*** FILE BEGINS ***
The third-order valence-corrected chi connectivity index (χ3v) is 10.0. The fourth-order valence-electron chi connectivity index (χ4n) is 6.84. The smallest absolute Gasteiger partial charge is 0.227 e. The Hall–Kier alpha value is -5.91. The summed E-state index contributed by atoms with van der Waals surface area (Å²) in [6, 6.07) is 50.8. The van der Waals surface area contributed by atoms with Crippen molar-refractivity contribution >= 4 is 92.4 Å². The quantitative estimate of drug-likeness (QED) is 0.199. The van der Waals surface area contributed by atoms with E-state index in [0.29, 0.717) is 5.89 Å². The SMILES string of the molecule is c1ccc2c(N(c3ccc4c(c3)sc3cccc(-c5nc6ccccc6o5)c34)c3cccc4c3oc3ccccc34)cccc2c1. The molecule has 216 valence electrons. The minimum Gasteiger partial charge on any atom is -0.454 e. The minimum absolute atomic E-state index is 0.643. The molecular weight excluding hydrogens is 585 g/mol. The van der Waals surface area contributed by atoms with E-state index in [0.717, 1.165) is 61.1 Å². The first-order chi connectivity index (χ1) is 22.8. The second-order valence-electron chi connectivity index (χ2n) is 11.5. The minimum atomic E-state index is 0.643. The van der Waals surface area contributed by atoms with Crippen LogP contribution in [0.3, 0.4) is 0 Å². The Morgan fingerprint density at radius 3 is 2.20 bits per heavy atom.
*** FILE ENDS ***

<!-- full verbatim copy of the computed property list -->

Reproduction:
The third-order valence-corrected chi connectivity index (χ3v) is 10.0. The fourth-order valence-electron chi connectivity index (χ4n) is 6.84. The smallest absolute Gasteiger partial charge is 0.227 e. The Hall–Kier alpha value is -5.91. The summed E-state index contributed by atoms with van der Waals surface area (Å²) in [6, 6.07) is 50.8. The van der Waals surface area contributed by atoms with Crippen molar-refractivity contribution >= 4 is 92.4 Å². The quantitative estimate of drug-likeness (QED) is 0.199. The van der Waals surface area contributed by atoms with E-state index in [0.29, 0.717) is 5.89 Å². The SMILES string of the molecule is c1ccc2c(N(c3ccc4c(c3)sc3cccc(-c5nc6ccccc6o5)c34)c3cccc4c3oc3ccccc34)cccc2c1. The molecule has 216 valence electrons. The minimum Gasteiger partial charge on any atom is -0.454 e. The minimum absolute atomic E-state index is 0.643. The molecular weight excluding hydrogens is 585 g/mol. The van der Waals surface area contributed by atoms with E-state index in [0.717, 1.165) is 61.1 Å². The first-order chi connectivity index (χ1) is 22.8. The second-order valence-electron chi connectivity index (χ2n) is 11.5. The minimum atomic E-state index is 0.643. The van der Waals surface area contributed by atoms with Crippen LogP contribution in [0.3, 0.4) is 0 Å². The Morgan fingerprint density at radius 3 is 2.20 bits per heavy atom.